• Kyodo


Prime Minister Shinzo Abe will join other leaders of the Group of 20 advanced and emerging economies gathering in Germany this week, with trade and climate change expected to be high on the agenda.

The unity and relevance of the G-20 is being increasingly tested at a time when the world economy has yet to gather strong growth momentum, and as a host of global challenges, ranging from terrorism to inequality, require collective efforts.

Abe is scheduled to attend the G-20 summit from Friday to Saturday in the German port city of Hamburg, amid lingering concerns about a tilt toward protectionism that shields domestic companies by using import taxes and other measures.

With his “America First” policy agenda and calls for “fair” trade, U.S. President Donald Trump plans to join the summit, bringing into focus his remarks on trade and climate change after he pulled the U.S. out of the 12-member Trans-Pacific Partnership free trade accord and the Paris climate agreement.

“The G-20 is now loaded with confrontations and they need to talk on many levels,” said Martin Schulz, a senior research fellow at the Fujitsu Research Institute.

“Many people think the United States is turning protectionist but that is actually not the case,” Schulz said. “They want to be mercantilist, meaning they want to make money with trade and they want to export.”

After four years of negotiations, Japan and the European Union are now trying to send a signal to the world that free trade is critical, by clinching a broad agreement on a free trade deal in the run-up to the summit.

For Tokyo, such a deal will likely inject momentum into its push for free trade after disappointment among the Abe administration over the U.S. pullout from the TPP.

Japanese officials say free trade has benefited economic growth in the postwar era and that Tokyo will continue to support it.

Whether the G-20 leaders can find common ground over trade is being closely watched after their finance ministers and central bankers dropped a pledge in March to fight “all forms of protectionism,” a move widely viewed as yielding to the U.S.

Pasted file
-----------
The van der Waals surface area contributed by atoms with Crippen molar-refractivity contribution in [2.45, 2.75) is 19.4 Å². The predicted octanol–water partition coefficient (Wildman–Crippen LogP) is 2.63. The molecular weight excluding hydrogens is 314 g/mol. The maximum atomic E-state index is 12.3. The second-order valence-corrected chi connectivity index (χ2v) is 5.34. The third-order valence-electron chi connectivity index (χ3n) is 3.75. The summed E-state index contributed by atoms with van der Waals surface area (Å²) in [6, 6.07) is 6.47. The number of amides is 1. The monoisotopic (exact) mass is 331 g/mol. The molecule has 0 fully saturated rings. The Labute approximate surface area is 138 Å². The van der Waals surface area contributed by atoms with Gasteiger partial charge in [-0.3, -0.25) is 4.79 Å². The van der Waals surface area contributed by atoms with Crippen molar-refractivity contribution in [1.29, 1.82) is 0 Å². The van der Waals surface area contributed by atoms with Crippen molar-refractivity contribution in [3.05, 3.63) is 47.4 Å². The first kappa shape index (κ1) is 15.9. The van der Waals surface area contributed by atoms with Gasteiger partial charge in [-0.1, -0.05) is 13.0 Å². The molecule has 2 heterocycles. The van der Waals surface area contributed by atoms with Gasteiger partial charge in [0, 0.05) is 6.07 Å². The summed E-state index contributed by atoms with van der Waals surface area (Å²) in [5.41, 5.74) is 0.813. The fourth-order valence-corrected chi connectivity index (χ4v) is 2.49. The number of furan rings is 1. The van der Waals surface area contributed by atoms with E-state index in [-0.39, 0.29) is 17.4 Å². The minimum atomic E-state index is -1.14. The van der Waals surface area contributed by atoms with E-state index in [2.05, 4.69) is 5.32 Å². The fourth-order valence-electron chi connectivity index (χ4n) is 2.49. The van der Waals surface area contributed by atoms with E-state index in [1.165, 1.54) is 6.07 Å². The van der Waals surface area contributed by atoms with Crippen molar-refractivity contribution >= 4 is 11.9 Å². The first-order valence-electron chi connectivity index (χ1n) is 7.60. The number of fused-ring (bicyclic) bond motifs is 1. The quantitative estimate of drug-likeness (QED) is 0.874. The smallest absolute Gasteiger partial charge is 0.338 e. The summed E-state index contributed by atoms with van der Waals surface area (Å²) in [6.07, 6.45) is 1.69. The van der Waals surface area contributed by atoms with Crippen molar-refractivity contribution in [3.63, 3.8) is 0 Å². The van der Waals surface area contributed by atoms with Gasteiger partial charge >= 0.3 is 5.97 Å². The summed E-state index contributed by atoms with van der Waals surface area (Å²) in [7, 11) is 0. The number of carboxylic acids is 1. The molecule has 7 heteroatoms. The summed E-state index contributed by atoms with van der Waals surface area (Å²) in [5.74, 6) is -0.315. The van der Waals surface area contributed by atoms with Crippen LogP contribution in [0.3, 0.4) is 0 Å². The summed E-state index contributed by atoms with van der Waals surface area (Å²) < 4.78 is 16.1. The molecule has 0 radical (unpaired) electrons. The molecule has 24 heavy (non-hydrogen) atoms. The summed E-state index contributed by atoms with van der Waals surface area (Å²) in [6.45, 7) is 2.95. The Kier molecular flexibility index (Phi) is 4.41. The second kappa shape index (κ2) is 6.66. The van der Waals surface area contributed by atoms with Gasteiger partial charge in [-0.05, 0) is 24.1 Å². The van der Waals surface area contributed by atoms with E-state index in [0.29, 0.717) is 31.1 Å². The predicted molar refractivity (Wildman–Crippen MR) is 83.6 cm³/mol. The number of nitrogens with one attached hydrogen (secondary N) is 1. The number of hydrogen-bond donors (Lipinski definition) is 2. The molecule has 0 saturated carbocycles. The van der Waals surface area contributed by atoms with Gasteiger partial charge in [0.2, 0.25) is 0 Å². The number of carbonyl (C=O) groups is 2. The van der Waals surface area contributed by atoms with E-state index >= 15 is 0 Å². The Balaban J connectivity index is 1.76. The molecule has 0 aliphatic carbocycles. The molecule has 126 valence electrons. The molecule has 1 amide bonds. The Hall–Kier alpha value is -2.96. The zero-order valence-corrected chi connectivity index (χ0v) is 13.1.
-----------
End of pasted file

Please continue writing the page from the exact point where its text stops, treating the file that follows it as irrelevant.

In May, leaders from the Group of Seven nations — Britain, Canada, France, Germany, Italy, Japan and the United States — vowed to keep markets open and fight protectionism, although they failed to reach a unanimous agreement on climate change.

German Chancellor Angela Merkel, the leader of the host nation of the G-20 summit, has said the world has become turbulent and divided.

On climate change, Merkel described the Paris deal as “nonnegotiable,” pledging to make it a success even after the U.S. decision to withdraw.

A successor to the Kyoto Protocol, the Paris agreement to fight global warming aims to hold the world’s temperature rise to “well below” 2 degrees above pre-industrial levels and curb greenhouse gas emissions.

Trump may discuss his decision to pull out of the climate deal with his peers from the G-20, a group that expressed commitment to “strong and effective support and actions to address climate change” after the previous summit in China last year.

Bridging differences is often a tall order for the G-20, which includes China, India, and other emerging economies with diverse interests.

Still, the G-20 is widely expected to confirm the importance of using all policy tools — monetary, fiscal and structural — to make economic growth sustainable, balanced, and inclusive.

The International Monetary Fund estimated in April that the global economy will grow 3.5 percent this year and 3.6 percent in 2018.

Schulz of the Fujitsu Research Institute said the issue of inequality, particularly income disparities, has taken on greater importance amid the rise of anti-globalization.

“Income disparities are at the heart of what is happening with Brexit and what Mr. Trump is doing in the United States,” he said, referring to Britain’s decision last year to leave the European Union.

The G-20 are the G-7 plus Argentina, Australia, Brazil, China, India, Indonesia, Mexico, Russia, Saudi Arabia, South Africa, South Korea, Turkey as well as the European Union.

A flurry of bilateral meetings is expected to be held on the sidelines of the G-20 summit.

In a time of both misinformation and too much information, quality journalism is more crucial than ever.
By subscribing, you can help us get the story right.